Seven years after its initiation, it bears remembering that the Crawford approach was not preordained. This Court's missteps have produced an interpretation of the word “witness” at odds with its meaning elsewhere in the Constitution ․ and at odds with the sound administration of justice. It is time to return to solid ground.

[Id. at –––, 131 S.Ct. at 2728, 180 L. Ed.2d at 636 (citation omitted).]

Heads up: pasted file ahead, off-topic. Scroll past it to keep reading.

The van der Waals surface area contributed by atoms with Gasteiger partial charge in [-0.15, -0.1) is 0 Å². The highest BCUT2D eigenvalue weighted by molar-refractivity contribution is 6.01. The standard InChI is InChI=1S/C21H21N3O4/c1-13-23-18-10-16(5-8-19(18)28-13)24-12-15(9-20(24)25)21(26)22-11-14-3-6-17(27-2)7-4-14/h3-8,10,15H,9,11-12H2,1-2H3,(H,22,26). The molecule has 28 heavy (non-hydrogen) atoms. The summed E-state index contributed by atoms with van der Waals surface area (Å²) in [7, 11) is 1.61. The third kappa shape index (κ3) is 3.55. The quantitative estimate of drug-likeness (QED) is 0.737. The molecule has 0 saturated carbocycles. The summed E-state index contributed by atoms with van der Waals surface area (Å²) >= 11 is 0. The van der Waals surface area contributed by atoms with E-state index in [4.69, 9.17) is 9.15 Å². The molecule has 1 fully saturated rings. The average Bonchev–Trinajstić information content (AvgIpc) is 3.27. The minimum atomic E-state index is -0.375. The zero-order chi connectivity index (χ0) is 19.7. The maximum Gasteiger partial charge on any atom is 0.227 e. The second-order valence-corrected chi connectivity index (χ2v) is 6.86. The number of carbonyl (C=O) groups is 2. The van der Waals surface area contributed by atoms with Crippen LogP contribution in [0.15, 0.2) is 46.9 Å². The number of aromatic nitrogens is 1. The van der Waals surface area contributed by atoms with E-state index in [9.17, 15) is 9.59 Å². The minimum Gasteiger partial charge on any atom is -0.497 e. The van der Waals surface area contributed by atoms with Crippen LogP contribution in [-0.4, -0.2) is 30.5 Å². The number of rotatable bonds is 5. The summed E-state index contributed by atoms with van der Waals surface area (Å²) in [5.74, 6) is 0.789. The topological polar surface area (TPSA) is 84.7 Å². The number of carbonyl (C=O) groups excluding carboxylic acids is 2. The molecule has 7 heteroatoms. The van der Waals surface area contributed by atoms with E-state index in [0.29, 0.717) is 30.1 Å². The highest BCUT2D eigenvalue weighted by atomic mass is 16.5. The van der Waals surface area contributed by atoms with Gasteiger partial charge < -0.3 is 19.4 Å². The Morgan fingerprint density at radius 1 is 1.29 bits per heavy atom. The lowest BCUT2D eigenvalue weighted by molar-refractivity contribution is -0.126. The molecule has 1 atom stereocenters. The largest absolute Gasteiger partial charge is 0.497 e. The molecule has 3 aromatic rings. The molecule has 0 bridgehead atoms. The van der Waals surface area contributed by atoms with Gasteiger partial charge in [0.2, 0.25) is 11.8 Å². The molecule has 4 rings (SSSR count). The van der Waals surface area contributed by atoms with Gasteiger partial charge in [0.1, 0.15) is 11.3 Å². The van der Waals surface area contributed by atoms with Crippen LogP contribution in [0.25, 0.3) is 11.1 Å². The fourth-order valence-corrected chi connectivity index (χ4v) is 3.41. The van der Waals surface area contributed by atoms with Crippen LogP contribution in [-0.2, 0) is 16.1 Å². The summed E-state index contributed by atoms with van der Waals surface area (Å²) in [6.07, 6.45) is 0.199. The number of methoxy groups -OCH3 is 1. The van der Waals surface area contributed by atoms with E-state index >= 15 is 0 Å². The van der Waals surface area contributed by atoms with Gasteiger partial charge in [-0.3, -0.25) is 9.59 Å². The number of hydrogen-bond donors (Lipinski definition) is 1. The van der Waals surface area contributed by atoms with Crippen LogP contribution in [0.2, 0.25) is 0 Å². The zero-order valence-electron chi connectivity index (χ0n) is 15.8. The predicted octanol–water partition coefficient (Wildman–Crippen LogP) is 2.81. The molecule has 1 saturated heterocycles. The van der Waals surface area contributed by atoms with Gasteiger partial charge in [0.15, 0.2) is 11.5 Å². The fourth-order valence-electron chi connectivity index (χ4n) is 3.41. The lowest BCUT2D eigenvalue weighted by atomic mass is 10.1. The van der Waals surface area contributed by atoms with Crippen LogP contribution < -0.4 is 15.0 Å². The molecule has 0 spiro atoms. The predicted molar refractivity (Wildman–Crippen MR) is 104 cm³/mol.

Most recently, the Supreme Court issued Williams, supra, a case involving a DNA profile produced by a private laboratory, Cellmark. The profile was discussed in testimony by a police analyst who matched it to the defendant's DNA. 567 U.S. at ––––, 132 S.Ct. at 2227, 183 L. Ed.2d at 98. The analyst used information from a DNA profile created from crime scene samples by another analyst in rendering her opinion that that profile matched the DNA profile that she herself had created from the defendant's buccal swab. Id. at ––––, 132 S.Ct. at 2240, 2243–44, 183 L. Ed.2d at 112, 115–16. A plurality opinion by Justice Alito, joined by Chief Justice Roberts and Justices Kennedy and Breyer, set forth several rationales for concluding that the defendant's right of confrontation was not violated by the testimony. We refer to this as the plurality opinion, although the analysis is criticized by a majority of the Court, see id. at ––––, 132 S.Ct. at 2265, 183 L. Ed.2d at 139 (Kagan, J., dissenting), including Justice Thomas, who joined in the judgment but disavowed the reasoning, id. at ––––, 132 S.Ct. at 2255, 183 L. Ed.2d at 129 (Thomas, J., concurring).